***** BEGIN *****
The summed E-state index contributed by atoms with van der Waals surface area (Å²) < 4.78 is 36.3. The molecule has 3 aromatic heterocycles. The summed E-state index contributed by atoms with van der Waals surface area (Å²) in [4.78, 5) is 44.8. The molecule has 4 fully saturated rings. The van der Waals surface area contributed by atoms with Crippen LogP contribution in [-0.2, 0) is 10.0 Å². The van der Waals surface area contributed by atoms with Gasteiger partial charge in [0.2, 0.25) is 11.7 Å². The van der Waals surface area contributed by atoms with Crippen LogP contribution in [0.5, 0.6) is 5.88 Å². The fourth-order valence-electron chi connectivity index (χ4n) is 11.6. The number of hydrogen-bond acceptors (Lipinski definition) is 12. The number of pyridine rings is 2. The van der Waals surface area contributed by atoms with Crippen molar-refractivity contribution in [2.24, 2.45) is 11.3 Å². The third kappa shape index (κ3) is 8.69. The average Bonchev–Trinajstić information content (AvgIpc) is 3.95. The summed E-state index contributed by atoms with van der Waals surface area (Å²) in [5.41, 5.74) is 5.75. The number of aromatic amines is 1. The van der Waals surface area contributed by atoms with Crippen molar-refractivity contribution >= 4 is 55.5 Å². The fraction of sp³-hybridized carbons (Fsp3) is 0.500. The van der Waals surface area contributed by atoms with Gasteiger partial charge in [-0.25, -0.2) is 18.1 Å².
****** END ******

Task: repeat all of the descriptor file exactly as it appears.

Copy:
The summed E-state index contributed by atoms with van der Waals surface area (Å²) < 4.78 is 36.3. The molecule has 3 aromatic heterocycles. The summed E-state index contributed by atoms with van der Waals surface area (Å²) in [4.78, 5) is 44.8. The molecule has 4 fully saturated rings. The van der Waals surface area contributed by atoms with Crippen LogP contribution in [-0.2, 0) is 10.0 Å². The van der Waals surface area contributed by atoms with Gasteiger partial charge in [0.2, 0.25) is 11.7 Å². The van der Waals surface area contributed by atoms with Crippen LogP contribution in [0.5, 0.6) is 5.88 Å². The fourth-order valence-electron chi connectivity index (χ4n) is 11.6. The number of hydrogen-bond acceptors (Lipinski definition) is 12. The number of pyridine rings is 2. The van der Waals surface area contributed by atoms with Crippen molar-refractivity contribution in [2.24, 2.45) is 11.3 Å². The third kappa shape index (κ3) is 8.69. The average Bonchev–Trinajstić information content (AvgIpc) is 3.95. The summed E-state index contributed by atoms with van der Waals surface area (Å²) in [5.41, 5.74) is 5.75. The number of aromatic amines is 1. The van der Waals surface area contributed by atoms with Crippen molar-refractivity contribution >= 4 is 55.5 Å². The fraction of sp³-hybridized carbons (Fsp3) is 0.500. The van der Waals surface area contributed by atoms with Gasteiger partial charge in [-0.25, -0.2) is 18.1 Å².